Couchbase 4.0 unleashed, aims to be more developer-friendly and move NoSQL needle

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Couchbase has this week announced general availability of Couchbase Server 4.0 at an event in New York, building on the launch of the N1QL query language and which aims to “direct a lot of features and work towards the developer.”

N1QL, which was announced back in June, is one of the key features in 4.0 and combines SQL with the open standard JSON format, running a NoSQL query language on SQL in what was described as an industry-first. For Bob Wiederhold, CEO of Couchbase, it makes perfect sense. “Many companies have large numbers of developers and data analysts that understand SQL well – this significantly lowers the barrier of using NoSQL,” he tells DeveloperTech.

Wiederhold adds: “Having N1QL provides developers using Couchbase with a very familiar approach to getting information into and out of the database, and provides a very powerful approach. We think this is a major, major step forward for the developers using Couchbase, and we think it’s going to very significantly expand the use cases that we can support.”

N1QL is not the only major change for 4.0, however. The use of improved architecture through multi-dimensional scaling is another plus point for developers, being able to deliver high performance indexing and querying.

As Wiederhold explains, the three basic tasks a database performs – reads and writes, building indexes and running queries – are becoming increasingly memory and CPU-intensive. With 4.0, you can separate the three functions and split up nodes.

“If you have a 10 node database cluster, then…before the 4.0 release, you’re running the basic reads and writes and the indexes and the querying all on those same 10 nodes,” he says. “With the 4,0 release, if you want to continue to do that, you can continue to do that, but you run the risk that index-building might slow down your basic reads and writes, or if you’re running a complex query, it might slow down your reads and writes.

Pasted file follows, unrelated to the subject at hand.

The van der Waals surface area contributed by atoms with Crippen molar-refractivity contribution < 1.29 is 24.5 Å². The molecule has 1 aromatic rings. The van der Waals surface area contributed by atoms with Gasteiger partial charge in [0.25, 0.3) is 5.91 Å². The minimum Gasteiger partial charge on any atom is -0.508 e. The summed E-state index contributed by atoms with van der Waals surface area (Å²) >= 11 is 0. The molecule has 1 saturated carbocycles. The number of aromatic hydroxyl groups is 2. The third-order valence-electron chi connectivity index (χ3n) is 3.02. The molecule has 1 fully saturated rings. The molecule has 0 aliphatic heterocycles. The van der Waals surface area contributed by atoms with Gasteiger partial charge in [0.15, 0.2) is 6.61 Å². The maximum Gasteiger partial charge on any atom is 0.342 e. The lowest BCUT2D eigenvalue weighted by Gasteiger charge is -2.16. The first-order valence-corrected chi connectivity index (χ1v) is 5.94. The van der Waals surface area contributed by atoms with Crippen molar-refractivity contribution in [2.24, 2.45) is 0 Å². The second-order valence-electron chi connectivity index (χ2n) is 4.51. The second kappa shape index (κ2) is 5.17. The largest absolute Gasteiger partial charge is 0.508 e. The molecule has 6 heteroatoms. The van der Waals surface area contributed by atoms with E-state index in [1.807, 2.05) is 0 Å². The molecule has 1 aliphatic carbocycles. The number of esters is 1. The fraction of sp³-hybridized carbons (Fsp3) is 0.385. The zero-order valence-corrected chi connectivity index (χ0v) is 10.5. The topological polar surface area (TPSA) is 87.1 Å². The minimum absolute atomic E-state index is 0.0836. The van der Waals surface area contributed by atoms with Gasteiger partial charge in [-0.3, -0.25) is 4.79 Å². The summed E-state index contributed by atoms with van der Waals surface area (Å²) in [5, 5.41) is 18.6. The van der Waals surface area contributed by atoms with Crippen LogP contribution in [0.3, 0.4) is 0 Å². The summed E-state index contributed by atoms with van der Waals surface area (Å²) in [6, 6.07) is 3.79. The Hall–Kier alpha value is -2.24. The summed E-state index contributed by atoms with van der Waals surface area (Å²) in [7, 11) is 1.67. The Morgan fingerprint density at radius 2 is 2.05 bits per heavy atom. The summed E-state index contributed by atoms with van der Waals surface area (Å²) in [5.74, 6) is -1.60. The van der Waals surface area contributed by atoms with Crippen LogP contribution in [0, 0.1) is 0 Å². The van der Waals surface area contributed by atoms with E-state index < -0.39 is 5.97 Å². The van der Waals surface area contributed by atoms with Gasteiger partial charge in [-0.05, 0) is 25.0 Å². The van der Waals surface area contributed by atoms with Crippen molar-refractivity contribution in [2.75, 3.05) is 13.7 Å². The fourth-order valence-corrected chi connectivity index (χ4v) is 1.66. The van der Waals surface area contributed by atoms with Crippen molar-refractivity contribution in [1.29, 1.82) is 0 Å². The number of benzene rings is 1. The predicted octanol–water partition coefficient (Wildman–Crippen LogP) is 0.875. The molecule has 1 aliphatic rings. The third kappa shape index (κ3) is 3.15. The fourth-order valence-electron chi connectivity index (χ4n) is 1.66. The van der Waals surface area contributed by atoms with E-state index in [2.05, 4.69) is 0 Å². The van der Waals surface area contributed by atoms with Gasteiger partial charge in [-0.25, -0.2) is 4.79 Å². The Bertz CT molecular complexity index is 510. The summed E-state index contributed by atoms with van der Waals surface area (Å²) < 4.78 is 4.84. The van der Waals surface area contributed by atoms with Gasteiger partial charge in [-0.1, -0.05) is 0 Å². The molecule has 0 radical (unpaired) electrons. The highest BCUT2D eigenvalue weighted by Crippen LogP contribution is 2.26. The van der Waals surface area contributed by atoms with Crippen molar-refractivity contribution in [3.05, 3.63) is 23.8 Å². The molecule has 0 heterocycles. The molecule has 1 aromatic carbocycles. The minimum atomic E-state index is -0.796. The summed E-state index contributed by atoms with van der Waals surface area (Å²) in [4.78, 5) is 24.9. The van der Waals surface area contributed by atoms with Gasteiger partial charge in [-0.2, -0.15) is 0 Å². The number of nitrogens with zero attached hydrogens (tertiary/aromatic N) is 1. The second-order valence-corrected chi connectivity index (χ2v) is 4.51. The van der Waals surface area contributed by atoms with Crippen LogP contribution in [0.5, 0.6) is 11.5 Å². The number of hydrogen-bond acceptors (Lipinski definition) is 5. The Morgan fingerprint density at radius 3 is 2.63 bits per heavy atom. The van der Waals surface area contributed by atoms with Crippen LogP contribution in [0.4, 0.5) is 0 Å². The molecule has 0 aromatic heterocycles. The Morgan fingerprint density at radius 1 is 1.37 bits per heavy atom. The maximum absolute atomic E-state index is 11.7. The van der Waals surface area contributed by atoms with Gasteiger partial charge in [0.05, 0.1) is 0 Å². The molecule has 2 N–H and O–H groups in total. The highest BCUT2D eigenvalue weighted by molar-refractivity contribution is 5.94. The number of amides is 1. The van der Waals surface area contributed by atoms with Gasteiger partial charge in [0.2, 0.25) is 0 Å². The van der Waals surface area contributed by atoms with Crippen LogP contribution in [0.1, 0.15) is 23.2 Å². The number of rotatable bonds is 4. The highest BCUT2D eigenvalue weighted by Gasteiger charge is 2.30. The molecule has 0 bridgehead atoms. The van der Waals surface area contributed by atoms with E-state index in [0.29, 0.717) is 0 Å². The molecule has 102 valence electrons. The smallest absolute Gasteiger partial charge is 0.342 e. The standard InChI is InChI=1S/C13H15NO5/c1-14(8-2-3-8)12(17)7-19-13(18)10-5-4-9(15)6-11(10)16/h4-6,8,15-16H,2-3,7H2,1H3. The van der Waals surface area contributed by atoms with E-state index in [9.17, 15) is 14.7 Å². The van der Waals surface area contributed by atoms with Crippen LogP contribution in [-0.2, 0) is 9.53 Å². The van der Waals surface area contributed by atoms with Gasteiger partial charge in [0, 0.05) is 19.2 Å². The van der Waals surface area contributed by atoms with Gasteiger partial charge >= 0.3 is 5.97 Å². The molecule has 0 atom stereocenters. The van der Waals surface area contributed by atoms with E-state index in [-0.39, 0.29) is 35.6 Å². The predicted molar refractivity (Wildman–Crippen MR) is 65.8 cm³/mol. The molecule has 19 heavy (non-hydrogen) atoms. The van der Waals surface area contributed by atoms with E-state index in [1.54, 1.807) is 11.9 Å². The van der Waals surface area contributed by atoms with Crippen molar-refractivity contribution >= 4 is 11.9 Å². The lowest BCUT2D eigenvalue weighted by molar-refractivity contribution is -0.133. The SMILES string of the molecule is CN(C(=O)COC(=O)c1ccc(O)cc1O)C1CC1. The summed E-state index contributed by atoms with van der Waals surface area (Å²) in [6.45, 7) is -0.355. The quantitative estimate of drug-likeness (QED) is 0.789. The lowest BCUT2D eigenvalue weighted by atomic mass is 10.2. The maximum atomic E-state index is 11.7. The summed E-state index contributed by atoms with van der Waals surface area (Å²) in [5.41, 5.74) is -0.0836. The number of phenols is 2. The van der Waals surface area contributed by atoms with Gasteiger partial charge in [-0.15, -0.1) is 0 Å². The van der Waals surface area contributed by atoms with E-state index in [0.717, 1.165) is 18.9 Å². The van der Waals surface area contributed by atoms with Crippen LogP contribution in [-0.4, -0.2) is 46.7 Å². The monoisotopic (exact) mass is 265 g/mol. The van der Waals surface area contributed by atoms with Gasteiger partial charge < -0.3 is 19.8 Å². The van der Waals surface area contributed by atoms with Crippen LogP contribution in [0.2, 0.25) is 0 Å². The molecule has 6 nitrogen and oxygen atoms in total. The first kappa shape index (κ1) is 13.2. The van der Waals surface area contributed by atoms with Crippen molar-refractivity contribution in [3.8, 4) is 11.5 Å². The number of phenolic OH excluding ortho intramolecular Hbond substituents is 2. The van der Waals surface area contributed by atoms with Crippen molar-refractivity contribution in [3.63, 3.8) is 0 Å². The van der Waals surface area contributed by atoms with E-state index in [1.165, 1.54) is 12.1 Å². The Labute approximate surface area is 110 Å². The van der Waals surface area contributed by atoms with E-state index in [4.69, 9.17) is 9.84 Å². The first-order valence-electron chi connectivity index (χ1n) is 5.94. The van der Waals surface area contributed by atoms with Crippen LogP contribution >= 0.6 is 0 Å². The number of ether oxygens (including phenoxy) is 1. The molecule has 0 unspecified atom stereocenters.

“[With 4.0], that allows you to separate each of these three functions, optimise the underlying server hardware for running those functions, and make sure you isolate those functions so they don’t trample on one another.”

Last month, Wiederhold told Computing that his prediction that 2015 ‘would be the year that NoSQL left the labs and test benches and emerged as a mainstream technology’, in the words of the article, would have to be shifted slightly to the right, and the first half of 2016.

The Couchbase CEO tells this correspondent he never used the word ‘mainstream’ – or even knew what it meant in that sense – but argues: “I think customers are just going through the logical progression of seeing a technology, seeing that it can play a very big role in their infrastructure, in this case the digital economy businesses, they use it on their first few applications, they get experience with it, then they take the next step and roll it out more broadly.

He adds: “We think that with 4.0 we’re covering a broad enough set of use cases, that customers can broadly deploy Couchbase, and we see some of the first customers that started to deploy under mission-critical, business-critical applications a couple of years ago [are] now moving to do much broader deployments.”

Customers using Couchbase and who were present at the announcement included General Electric, DIRECTV and Nielsen.

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